Astros’ disastrous start is making fans wish the offseason had gone differently

The Astros need to figure out their bullpen issues and quickly.
Mar 16, 2024; West Palm Beach, Florida, USA;  Houston Astros relief pitcher Bryan Abreu (52) pitches
Mar 16, 2024; West Palm Beach, Florida, USA; Houston Astros relief pitcher Bryan Abreu (52) pitches / Jim Rassol-USA TODAY Sports

This was not how the 2024 season was supposed to start for the Houston Astros. Sure, the Yankees were always going to be a tough opponent, but the Astros are widely expected to be among the best teams in baseball in 2024 and it isn't like New York didn't have some serious questions to start the season. Now, after three straight losses to the Yankees to start 2024, much of the optimism coming into the season has gone away.

There are a lot of culprits here. Jose Altuve, Kyle Tucker, Jose Abreu, and Yordan Alvarez have not done much at the plate to start the season and that almost certainly won't stick for much longer. Framber Valdez did not look good in his first start of the season and some injuries to start the season, especially on the pitching staff, haven't made things any easier.

However, a glaring hole in the Astros' offseason strategy appears to be the biggest cause for Houston's early season struggles.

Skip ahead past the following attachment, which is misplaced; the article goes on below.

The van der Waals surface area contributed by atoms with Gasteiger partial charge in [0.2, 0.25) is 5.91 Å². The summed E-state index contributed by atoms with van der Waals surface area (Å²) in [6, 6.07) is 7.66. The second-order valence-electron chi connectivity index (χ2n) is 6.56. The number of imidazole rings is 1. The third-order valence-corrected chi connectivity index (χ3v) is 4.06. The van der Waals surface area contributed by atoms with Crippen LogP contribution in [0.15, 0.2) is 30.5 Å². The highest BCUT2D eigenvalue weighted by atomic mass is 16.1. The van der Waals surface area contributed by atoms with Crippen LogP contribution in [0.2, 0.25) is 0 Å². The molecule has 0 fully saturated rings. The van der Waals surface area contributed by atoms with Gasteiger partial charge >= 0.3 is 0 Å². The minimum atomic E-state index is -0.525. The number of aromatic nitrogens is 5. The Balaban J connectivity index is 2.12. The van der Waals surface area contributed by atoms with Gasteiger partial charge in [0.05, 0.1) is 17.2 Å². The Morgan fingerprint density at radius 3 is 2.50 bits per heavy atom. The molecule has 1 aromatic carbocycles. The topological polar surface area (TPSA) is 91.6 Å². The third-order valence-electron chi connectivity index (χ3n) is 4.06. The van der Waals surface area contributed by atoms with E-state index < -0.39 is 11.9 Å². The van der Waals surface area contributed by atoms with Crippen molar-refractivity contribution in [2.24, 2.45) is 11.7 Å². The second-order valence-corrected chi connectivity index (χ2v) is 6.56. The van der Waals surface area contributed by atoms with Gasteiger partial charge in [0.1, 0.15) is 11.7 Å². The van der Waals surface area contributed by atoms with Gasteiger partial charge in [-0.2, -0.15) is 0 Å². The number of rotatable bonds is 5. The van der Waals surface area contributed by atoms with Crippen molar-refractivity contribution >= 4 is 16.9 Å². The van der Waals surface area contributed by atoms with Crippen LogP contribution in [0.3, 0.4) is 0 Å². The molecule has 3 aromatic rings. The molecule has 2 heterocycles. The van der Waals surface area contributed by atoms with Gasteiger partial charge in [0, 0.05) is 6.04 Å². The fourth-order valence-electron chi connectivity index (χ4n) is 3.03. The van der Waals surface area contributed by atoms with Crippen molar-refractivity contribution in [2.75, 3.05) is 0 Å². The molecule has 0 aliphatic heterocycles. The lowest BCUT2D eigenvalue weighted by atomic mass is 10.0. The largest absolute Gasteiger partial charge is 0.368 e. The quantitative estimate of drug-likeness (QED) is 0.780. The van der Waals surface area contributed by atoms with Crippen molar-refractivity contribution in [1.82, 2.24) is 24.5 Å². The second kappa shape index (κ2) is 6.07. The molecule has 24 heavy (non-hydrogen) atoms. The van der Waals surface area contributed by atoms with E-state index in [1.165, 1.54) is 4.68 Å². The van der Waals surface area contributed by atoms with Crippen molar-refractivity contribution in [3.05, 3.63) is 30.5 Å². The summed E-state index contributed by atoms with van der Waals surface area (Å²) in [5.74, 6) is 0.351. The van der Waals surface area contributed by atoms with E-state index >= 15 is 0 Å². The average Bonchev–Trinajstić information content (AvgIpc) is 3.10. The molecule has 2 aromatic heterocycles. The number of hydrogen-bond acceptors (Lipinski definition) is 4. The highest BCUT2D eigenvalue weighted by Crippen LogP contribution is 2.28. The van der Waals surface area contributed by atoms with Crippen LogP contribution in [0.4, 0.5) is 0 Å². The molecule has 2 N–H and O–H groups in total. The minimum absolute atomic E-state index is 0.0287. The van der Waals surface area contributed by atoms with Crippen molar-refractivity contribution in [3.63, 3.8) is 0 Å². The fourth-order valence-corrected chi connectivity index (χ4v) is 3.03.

Astros' lack of bullpen depth could haunt them all season long

Everyone knew that the Astros' bullpen needed to be a priority this past offseason. In losing Hector Neris, Phil Maton, and Ryne Stanek to free agency, Houston lost a TON of innings from their bullpen that would be difficult to replace. The solution to that problem that the Astros landed on during the offseason was signing Josh Hader. Given that he was the best reliever on the market, that move makes a lot of sense in a vacuum. However, the early portion of the 2024 season seems to indicate that that strategy may not have been the best option.

Hader has been great and anyone who says otherwise isn't paying attention. Hader has already made two appearances this season and has yet to give up a hit while striking out five batters. He remains among the game's elite when it comes to completely shutting down the opposing offense late in games.

However, the rest of the Astros' bullpen hasn't been nearly as good. Ryan Pressly struggled in his first appearance of the season, Taylor Scott and Parker Mushinski got torched in the second game of the season, and the normally reliable Bryan Abreu coughed up the lead late in Saturday's loss. All of the usual small sample size caveats matter here, but this weekend has brought into question a serious flaw with this Astros' roster.

As good as Hader is, he is just one man and Houston's bullpen depth leaves a lot to be desired. Pressly and Abreu will be just fine in all likelihood going forward, but that the Astros didn't do more to put together a deep, quality bullpen beyond their top three guys is going to be something that is going to need to be fixed and soon. Assuming Forrest Whitley can return and contribute, that will be a good start, but Houston is going to have to have some relievers step up and soon.

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